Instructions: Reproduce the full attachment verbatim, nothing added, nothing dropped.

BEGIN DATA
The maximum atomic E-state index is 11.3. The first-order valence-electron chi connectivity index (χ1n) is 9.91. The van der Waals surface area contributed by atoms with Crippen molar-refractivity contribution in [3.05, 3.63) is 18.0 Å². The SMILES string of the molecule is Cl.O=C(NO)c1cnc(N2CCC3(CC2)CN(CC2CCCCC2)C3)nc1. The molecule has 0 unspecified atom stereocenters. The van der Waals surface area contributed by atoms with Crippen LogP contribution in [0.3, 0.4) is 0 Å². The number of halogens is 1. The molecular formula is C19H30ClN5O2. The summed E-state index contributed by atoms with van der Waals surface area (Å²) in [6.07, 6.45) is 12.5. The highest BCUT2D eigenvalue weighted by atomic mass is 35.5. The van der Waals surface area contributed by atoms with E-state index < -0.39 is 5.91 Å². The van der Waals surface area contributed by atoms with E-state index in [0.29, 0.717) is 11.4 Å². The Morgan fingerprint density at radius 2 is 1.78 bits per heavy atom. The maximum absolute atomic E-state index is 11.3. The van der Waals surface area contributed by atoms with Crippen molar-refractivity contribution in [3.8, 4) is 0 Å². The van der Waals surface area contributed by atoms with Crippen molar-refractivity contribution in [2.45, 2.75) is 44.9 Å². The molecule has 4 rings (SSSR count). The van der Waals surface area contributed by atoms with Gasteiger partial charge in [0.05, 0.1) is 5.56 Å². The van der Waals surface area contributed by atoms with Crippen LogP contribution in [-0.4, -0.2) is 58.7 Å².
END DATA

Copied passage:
The maximum atomic E-state index is 11.3. The first-order valence-electron chi connectivity index (χ1n) is 9.91. The van der Waals surface area contributed by atoms with Crippen molar-refractivity contribution in [3.05, 3.63) is 18.0 Å². The SMILES string of the molecule is Cl.O=C(NO)c1cnc(N2CCC3(CC2)CN(CC2CCCCC2)C3)nc1. The molecule has 0 unspecified atom stereocenters. The van der Waals surface area contributed by atoms with Crippen LogP contribution in [0.3, 0.4) is 0 Å². The number of halogens is 1. The molecular formula is C19H30ClN5O2. The summed E-state index contributed by atoms with van der Waals surface area (Å²) in [6.07, 6.45) is 12.5. The highest BCUT2D eigenvalue weighted by atomic mass is 35.5. The van der Waals surface area contributed by atoms with E-state index < -0.39 is 5.91 Å². The van der Waals surface area contributed by atoms with E-state index in [0.29, 0.717) is 11.4 Å². The Morgan fingerprint density at radius 2 is 1.78 bits per heavy atom. The maximum absolute atomic E-state index is 11.3. The van der Waals surface area contributed by atoms with Crippen molar-refractivity contribution in [3.8, 4) is 0 Å². The van der Waals surface area contributed by atoms with Crippen molar-refractivity contribution in [2.45, 2.75) is 44.9 Å². The molecule has 4 rings (SSSR count). The van der Waals surface area contributed by atoms with Gasteiger partial charge in [0.05, 0.1) is 5.56 Å². The van der Waals surface area contributed by atoms with Crippen LogP contribution in [-0.4, -0.2) is 58.7 Å².